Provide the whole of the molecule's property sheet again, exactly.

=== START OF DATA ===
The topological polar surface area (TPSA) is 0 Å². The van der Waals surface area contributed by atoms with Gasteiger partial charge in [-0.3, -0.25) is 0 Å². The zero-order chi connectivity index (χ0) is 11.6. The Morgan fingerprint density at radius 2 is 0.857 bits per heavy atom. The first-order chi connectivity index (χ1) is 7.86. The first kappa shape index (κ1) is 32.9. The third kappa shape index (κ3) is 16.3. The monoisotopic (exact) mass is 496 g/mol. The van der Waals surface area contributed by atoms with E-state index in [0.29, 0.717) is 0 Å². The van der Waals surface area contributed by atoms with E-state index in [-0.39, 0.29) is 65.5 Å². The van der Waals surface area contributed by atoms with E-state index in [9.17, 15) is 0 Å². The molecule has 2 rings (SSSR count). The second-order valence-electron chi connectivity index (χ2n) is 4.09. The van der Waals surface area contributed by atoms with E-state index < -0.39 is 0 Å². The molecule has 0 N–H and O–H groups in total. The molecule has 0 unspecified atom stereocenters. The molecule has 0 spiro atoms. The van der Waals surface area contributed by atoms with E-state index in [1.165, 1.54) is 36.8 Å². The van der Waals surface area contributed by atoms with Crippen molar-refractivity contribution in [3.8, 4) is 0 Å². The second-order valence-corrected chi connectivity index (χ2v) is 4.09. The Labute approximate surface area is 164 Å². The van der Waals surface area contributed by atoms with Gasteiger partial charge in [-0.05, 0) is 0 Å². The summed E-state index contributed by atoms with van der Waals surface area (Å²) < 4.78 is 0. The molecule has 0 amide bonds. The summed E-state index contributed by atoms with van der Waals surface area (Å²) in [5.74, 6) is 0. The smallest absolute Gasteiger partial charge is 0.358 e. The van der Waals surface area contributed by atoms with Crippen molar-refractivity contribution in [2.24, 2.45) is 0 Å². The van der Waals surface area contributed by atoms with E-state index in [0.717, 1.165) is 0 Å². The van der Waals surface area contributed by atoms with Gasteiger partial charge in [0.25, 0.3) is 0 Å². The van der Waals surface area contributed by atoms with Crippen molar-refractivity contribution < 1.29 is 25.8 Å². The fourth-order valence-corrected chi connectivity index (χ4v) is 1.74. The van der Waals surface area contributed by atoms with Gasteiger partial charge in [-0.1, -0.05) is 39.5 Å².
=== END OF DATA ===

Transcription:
The topological polar surface area (TPSA) is 0 Å². The van der Waals surface area contributed by atoms with Gasteiger partial charge in [-0.3, -0.25) is 0 Å². The zero-order chi connectivity index (χ0) is 11.6. The Morgan fingerprint density at radius 2 is 0.857 bits per heavy atom. The first-order chi connectivity index (χ1) is 7.86. The first kappa shape index (κ1) is 32.9. The third kappa shape index (κ3) is 16.3. The monoisotopic (exact) mass is 496 g/mol. The van der Waals surface area contributed by atoms with E-state index in [0.29, 0.717) is 0 Å². The van der Waals surface area contributed by atoms with E-state index in [-0.39, 0.29) is 65.5 Å². The van der Waals surface area contributed by atoms with E-state index in [9.17, 15) is 0 Å². The molecule has 2 rings (SSSR count). The second-order valence-electron chi connectivity index (χ2n) is 4.09. The van der Waals surface area contributed by atoms with E-state index < -0.39 is 0 Å². The molecule has 0 N–H and O–H groups in total. The molecule has 0 unspecified atom stereocenters. The molecule has 0 spiro atoms. The van der Waals surface area contributed by atoms with E-state index in [1.165, 1.54) is 36.8 Å². The van der Waals surface area contributed by atoms with Crippen molar-refractivity contribution in [3.8, 4) is 0 Å². The second-order valence-corrected chi connectivity index (χ2v) is 4.09. The Labute approximate surface area is 164 Å². The van der Waals surface area contributed by atoms with Gasteiger partial charge in [-0.05, 0) is 0 Å². The summed E-state index contributed by atoms with van der Waals surface area (Å²) < 4.78 is 0. The molecule has 0 amide bonds. The summed E-state index contributed by atoms with van der Waals surface area (Å²) in [5.74, 6) is 0. The smallest absolute Gasteiger partial charge is 0.358 e. The van der Waals surface area contributed by atoms with Crippen molar-refractivity contribution in [2.24, 2.45) is 0 Å². The van der Waals surface area contributed by atoms with E-state index in [0.717, 1.165) is 0 Å². The van der Waals surface area contributed by atoms with Gasteiger partial charge in [0.25, 0.3) is 0 Å². The van der Waals surface area contributed by atoms with Crippen molar-refractivity contribution < 1.29 is 25.8 Å². The fourth-order valence-corrected chi connectivity index (χ4v) is 1.74. The van der Waals surface area contributed by atoms with Gasteiger partial charge in [-0.1, -0.05) is 39.5 Å².